ST. JOSEPH, Mo. — Patrick Mahomes entered training camp a year ago simply trying to take advantage of every practice he received, and on Monday he takes the field preparing to lead a team for a generation.
“Last year when I was coming in as the third quarterback, you don’t get a lot of reps so you want to make sure you make every one of them count,” Mahomes said. “At the same time when you come in now, as the starter, you want to make sure you make every single rep count so when you get to the season you’re prepared for everything.”
Mahomes says his approach to training camp hasn’t changed since last year, but the way he talks about the offense and the quarterback position shows maturity far beyond his 22 years of age and one game of NFL experience.
Evidence of that growth? The gunslinger says his biggest personal goal for training camp is to emerge as a more efficient quarterback.
“I want to make sure I can get in and out of the huddle fast, we can make the right checks and just really have a lot of positive plays,” Mahomes said. “Not necessarily the huge plays but just have positive plays and move the chains. That’s how you have success in the NFL. You keep taking those yards, taking those yards and then when you have guys that can stretch the field you make those plays and those come within the flow of the game.”
Before his first preseason game last year, Mahomes talked about wanting to make sure players were in the right place. Now he’s thinking strategically, dissecting the best way to beat defenses and weighing the delicate balance between protecting the football and staying aggressive.
As the saying goes, it’s a process.
“I think that’s the challenge for all quarterbacks though,” Mahomes said. “You want to make the big play, you want to throw a touchdown every single play but at the same time you have to know it’s a process. These defenses are good. So you have to make sure you take what they give you and don’t go for the home run every single time.”
One can almost hear the voice of head coach Andy Reid coming out of the mouth of Mahomes. But while Mahomes remains wary of balancing his risk taking, Reid doesn’t want to put limits on his quarterback, at least not in training camp.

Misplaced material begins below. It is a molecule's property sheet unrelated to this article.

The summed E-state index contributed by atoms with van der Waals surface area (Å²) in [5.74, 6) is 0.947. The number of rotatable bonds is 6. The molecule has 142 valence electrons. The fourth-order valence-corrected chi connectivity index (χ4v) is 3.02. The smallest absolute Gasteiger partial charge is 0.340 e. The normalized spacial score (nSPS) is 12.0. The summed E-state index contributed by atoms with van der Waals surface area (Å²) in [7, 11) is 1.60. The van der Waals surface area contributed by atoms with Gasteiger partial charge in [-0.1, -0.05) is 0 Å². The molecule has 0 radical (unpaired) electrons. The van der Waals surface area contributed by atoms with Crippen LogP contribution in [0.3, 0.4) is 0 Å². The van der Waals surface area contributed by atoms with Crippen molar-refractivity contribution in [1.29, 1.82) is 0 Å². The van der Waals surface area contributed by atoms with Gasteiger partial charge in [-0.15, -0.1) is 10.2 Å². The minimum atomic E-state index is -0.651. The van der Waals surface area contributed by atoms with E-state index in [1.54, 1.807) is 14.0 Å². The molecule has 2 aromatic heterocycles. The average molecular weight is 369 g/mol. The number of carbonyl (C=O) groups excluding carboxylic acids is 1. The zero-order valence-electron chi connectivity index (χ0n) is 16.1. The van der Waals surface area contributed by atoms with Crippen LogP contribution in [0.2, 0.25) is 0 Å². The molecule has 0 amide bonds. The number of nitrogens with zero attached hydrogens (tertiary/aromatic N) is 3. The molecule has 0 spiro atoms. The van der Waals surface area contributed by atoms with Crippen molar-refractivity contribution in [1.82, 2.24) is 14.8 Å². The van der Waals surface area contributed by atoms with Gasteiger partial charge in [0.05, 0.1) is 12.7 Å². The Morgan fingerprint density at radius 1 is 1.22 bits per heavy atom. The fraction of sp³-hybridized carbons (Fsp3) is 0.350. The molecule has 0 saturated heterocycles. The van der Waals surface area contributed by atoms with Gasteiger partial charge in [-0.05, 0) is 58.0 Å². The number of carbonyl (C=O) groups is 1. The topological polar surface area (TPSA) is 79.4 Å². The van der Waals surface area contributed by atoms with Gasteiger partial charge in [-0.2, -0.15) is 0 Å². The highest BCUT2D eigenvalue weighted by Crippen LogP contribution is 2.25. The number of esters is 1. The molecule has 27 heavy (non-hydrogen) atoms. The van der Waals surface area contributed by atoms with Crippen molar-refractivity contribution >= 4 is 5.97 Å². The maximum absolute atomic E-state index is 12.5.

“You surely don’t want to stifle that at all,” Reid said. “You want to make sure he continues – one thing he’s blessed with, he’s got good vision. You don’t ever want to stifle that and put him a box with that, allow him to see.”
Reid last season stressed the need for Mahomes to experiment during training camp, testing what he can and cannot get away with in the passing game. Expect the same philosophy this camp as well.
“If there’s an interception here or there, let’s learn from it,” Reid said. “Let’s challenge the offense, not only the player but challenge yourself within the offense and see what you can get away with. If there’s an interception then we’ll fix that but you don’t hesitate. You see it, let’s shoot it and go.”
Mahomes the laboratory pupil understands and embraces that approach.
“So if I throw an interception in practice, I have to learn from that and know I can’t do that again,” Mahomes said. “I feel like this training camp will help me with that, just learning when and when not I can take chances.”
That’s the yin and yang that should play out over the next three and a half weeks in training camp. Mahomes wants to improve he’s efficient and emerge from camp as a more reliable passer. Reid wants his young quarterback to say aggressive and see the whole board.
What the Chiefs hope is that both are the correct approach.
“He can’t be in any better place, man, than with the Kansas City Chiefs and I know he’s fired up about that,” Reid said.